Though it's a trend that's been on the rise for the last couple of years, 2017 proved that true crime is here to stay. And while millions tuned into Serial and marathoned Making a Murderer, one true crime show flew a little more under the radar because it approached the topic differently. Netflix's The Keepers used the murder of Sister Cathy Cesnik as an entrance point to uncovering the alleged sexual abuse at Keough High School that many suspect played a role in why she was killed. In the vast majority of true crime shows, the victims are a mere footnote — but The Keepers' strong focus on the victims sets it apart and makes the series the most important crime documentary of 2017. And, though it came a few months before the wave of sexual assault allegations against powerful men, the women of The Keepers who survived alleged abuse at the hands of a powerful Catholic priest are the Silence Breakers, as Time would call them, of 2017 that you need to remember.
Over the course of The Keepers, several of the survivors were willing to be interviewed at length about their experiences, and the show didn't shy away from giving their often upsetting claims the spotlight they deserved. It's a stark contrast to how Serial and Making a Murderer handled the depictions of Hae Min Lee and Teresa Halbach: Neither woman was alive to tell her story, but these series did little to humanize them and remind their audience that they were real people whose lives were tragically, violently cut short. We know all about their deaths, but not much about their lives — and that's because their stories took a back seat to those of the men who were convicted of their murders.
It's been nearly five decades since Sister Cathy's murder, but The Keepers does an excellent job of showing viewers what she was like as a person, teacher, mentor, and sister. One of the theories that the series explores is the belief by many of the people featured in the show that Sister Cathy was murdered due to her efforts to help her students who were allegedly being sexually abused by a priest at the school.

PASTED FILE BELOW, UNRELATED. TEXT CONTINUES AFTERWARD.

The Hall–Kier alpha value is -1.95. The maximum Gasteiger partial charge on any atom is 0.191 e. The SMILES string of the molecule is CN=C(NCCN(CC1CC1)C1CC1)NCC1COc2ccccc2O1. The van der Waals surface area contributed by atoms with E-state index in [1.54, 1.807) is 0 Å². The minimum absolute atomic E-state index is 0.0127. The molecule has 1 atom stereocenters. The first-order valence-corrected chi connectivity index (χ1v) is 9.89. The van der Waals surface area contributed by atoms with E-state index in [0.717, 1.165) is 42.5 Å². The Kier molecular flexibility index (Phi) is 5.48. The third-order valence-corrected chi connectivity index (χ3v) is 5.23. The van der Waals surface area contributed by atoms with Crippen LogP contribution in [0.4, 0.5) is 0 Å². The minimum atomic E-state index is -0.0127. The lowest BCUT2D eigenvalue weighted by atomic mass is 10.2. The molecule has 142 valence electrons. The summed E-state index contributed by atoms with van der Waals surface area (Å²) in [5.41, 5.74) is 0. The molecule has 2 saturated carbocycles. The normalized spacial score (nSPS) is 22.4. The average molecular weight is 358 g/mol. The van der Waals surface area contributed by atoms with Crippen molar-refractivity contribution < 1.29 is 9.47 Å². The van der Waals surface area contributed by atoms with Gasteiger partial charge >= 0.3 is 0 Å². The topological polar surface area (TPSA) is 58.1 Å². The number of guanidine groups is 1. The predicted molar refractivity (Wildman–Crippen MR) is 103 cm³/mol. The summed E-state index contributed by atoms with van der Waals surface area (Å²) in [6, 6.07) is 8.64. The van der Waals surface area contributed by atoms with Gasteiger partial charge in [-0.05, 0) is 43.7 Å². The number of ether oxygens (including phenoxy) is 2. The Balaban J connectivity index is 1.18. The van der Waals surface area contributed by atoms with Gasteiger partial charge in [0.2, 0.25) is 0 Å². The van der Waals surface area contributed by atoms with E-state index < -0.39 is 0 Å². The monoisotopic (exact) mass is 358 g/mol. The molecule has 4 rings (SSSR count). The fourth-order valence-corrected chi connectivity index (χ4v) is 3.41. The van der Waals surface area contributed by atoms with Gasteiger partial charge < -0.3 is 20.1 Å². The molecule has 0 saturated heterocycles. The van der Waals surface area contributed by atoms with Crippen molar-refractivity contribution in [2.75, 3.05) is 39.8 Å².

We also hear many anecdotes from Sister Cathy's younger sister and others close to her about what it was like to be her loved one. Although whomever murdered Sister Cathy may have done so to keep her quiet, The Keepers ensures that she is "heard." By the end of the series, I'd venture a guess that most viewers will remember her as far more than simply a woman whose body was found in the woods. Unfortunately, the same can't be said of many other true crime shows.
The Keepers director Ryan White's handling of the accused priest Father Maskell is also unique in comparison to many other true crime documentaries that labor over life stories of the accused. This is a documentary that devotes time to the victims rather than efforts to humanize people who are accused of committing horrific acts of violence. Both Making a Murderer and The Jinx devoted significant time to the troubled pasts of Steven Avery and Robert Durst (both of whom claim to be innocent of their murder charges), but The Keepers didn't do the same to Maskell (who denied the sexual assault accusations until his death and was never charged.)
Although it was mentioned in passing that Father Maskell's upbringing wasn't ideal, White chose not to devote an entire episode to exploring how he grew up to be an alleged sexual predator. Instead, that time was spent delving into the stories of survivors like Jean Wehner, Teresa Lancaster, and Charles Franz — people who grew up to be compassionate, kind individuals despite the fact that they endured years of alleged sexual abuse. When White did focus on Maskell as a person, he instead explored how the combination of his intelligence and a degree in psychology could have contributed to how he allegedly selected, groomed, and manipulated the alleged victims.
To be clear, it can be argued that there's value in exploring the nature versus nurture aspect of what may lead someone to become a sexual predator or murderer. But, in a series like The Keepers, it would have been disrespectful to the survivors to trim down and edit their stories in order to make more room for Father Maskell. And, in far too many cases, attempts to "explain" violent behavior comes off as making excuses for the perpetrator and thereby invalidates the suffering that was inflicted on the victims and their families.
Every true crime series is different, and not every showrunner will have the opportunity to put survivors onscreen. But, more shows should follow The Keepers' lead — because victims should never, ever be footnotes in their own stories — and these silence breakers deserve to be heard loud and clear.